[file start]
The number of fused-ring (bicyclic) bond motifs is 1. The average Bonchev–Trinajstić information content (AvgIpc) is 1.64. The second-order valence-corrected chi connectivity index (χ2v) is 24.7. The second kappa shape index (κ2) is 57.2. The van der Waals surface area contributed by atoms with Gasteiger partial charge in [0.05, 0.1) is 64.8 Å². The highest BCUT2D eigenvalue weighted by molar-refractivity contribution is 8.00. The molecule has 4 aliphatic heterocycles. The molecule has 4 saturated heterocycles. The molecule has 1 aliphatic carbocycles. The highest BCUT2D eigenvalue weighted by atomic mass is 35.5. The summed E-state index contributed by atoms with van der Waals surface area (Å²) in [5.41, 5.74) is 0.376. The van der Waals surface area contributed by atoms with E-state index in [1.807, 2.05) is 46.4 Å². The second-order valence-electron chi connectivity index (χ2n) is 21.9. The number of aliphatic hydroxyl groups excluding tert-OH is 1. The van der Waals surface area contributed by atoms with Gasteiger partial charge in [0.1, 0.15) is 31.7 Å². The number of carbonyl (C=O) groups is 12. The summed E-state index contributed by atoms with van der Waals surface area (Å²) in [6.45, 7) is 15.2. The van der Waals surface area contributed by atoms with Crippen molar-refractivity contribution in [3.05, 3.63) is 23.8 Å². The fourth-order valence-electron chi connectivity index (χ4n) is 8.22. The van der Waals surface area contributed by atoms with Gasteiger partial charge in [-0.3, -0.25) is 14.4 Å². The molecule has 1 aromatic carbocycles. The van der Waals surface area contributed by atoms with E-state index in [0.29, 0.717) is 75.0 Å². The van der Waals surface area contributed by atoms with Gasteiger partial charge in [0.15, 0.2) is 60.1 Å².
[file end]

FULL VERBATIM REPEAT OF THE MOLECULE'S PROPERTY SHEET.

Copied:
The number of fused-ring (bicyclic) bond motifs is 1. The average Bonchev–Trinajstić information content (AvgIpc) is 1.64. The second-order valence-corrected chi connectivity index (χ2v) is 24.7. The second kappa shape index (κ2) is 57.2. The van der Waals surface area contributed by atoms with Gasteiger partial charge in [0.05, 0.1) is 64.8 Å². The highest BCUT2D eigenvalue weighted by molar-refractivity contribution is 8.00. The molecule has 4 aliphatic heterocycles. The molecule has 4 saturated heterocycles. The molecule has 1 aliphatic carbocycles. The highest BCUT2D eigenvalue weighted by atomic mass is 35.5. The summed E-state index contributed by atoms with van der Waals surface area (Å²) in [5.41, 5.74) is 0.376. The van der Waals surface area contributed by atoms with E-state index in [1.807, 2.05) is 46.4 Å². The second-order valence-electron chi connectivity index (χ2n) is 21.9. The number of aliphatic hydroxyl groups excluding tert-OH is 1. The van der Waals surface area contributed by atoms with Gasteiger partial charge in [0.1, 0.15) is 31.7 Å². The number of carbonyl (C=O) groups is 12. The summed E-state index contributed by atoms with van der Waals surface area (Å²) in [6.45, 7) is 15.2. The van der Waals surface area contributed by atoms with Crippen molar-refractivity contribution in [3.05, 3.63) is 23.8 Å². The fourth-order valence-electron chi connectivity index (χ4n) is 8.22. The van der Waals surface area contributed by atoms with Gasteiger partial charge in [-0.3, -0.25) is 14.4 Å². The molecule has 1 aromatic carbocycles. The van der Waals surface area contributed by atoms with E-state index in [0.29, 0.717) is 75.0 Å². The van der Waals surface area contributed by atoms with Gasteiger partial charge in [0.15, 0.2) is 60.1 Å².